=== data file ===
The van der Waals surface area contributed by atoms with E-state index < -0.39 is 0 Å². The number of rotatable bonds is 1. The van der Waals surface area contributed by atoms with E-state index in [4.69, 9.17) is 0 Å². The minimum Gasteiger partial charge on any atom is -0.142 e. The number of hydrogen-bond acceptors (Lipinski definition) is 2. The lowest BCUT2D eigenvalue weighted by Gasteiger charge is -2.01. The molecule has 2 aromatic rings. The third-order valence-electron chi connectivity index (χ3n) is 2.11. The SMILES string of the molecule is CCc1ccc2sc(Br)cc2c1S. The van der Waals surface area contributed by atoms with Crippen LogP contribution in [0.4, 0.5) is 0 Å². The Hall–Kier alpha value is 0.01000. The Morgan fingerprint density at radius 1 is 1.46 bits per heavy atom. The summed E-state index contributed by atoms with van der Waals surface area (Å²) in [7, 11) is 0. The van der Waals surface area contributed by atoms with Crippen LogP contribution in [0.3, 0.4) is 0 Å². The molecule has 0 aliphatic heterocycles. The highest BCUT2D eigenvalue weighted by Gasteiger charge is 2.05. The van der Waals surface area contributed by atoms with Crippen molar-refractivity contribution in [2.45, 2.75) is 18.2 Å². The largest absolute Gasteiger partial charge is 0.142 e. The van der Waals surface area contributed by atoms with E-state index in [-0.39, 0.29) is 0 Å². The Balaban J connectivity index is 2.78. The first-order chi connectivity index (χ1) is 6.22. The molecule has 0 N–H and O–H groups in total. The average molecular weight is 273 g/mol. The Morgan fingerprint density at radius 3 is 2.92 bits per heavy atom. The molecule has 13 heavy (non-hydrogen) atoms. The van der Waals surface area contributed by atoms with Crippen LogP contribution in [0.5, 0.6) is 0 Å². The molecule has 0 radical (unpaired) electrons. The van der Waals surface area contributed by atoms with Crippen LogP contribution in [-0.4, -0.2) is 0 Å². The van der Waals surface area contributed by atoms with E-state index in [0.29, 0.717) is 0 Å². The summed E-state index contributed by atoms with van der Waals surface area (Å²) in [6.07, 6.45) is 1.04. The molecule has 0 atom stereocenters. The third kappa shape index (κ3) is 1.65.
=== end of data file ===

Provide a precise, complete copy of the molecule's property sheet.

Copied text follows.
The van der Waals surface area contributed by atoms with E-state index < -0.39 is 0 Å². The number of rotatable bonds is 1. The van der Waals surface area contributed by atoms with E-state index in [4.69, 9.17) is 0 Å². The minimum Gasteiger partial charge on any atom is -0.142 e. The number of hydrogen-bond acceptors (Lipinski definition) is 2. The lowest BCUT2D eigenvalue weighted by Gasteiger charge is -2.01. The molecule has 2 aromatic rings. The third-order valence-electron chi connectivity index (χ3n) is 2.11. The SMILES string of the molecule is CCc1ccc2sc(Br)cc2c1S. The van der Waals surface area contributed by atoms with Crippen LogP contribution in [0.4, 0.5) is 0 Å². The Hall–Kier alpha value is 0.01000. The Morgan fingerprint density at radius 1 is 1.46 bits per heavy atom. The summed E-state index contributed by atoms with van der Waals surface area (Å²) in [7, 11) is 0. The van der Waals surface area contributed by atoms with Crippen LogP contribution in [0.3, 0.4) is 0 Å². The molecule has 0 aliphatic heterocycles. The highest BCUT2D eigenvalue weighted by Gasteiger charge is 2.05. The van der Waals surface area contributed by atoms with Crippen molar-refractivity contribution in [2.45, 2.75) is 18.2 Å². The largest absolute Gasteiger partial charge is 0.142 e. The van der Waals surface area contributed by atoms with E-state index in [-0.39, 0.29) is 0 Å². The Balaban J connectivity index is 2.78. The first-order chi connectivity index (χ1) is 6.22. The molecule has 0 N–H and O–H groups in total. The average molecular weight is 273 g/mol. The Morgan fingerprint density at radius 3 is 2.92 bits per heavy atom. The molecule has 13 heavy (non-hydrogen) atoms. The van der Waals surface area contributed by atoms with Crippen LogP contribution in [0.5, 0.6) is 0 Å². The molecule has 0 radical (unpaired) electrons. The van der Waals surface area contributed by atoms with Crippen LogP contribution in [-0.4, -0.2) is 0 Å². The van der Waals surface area contributed by atoms with E-state index in [0.29, 0.717) is 0 Å². The summed E-state index contributed by atoms with van der Waals surface area (Å²) in [6.07, 6.45) is 1.04. The molecule has 0 atom stereocenters. The third kappa shape index (κ3) is 1.65.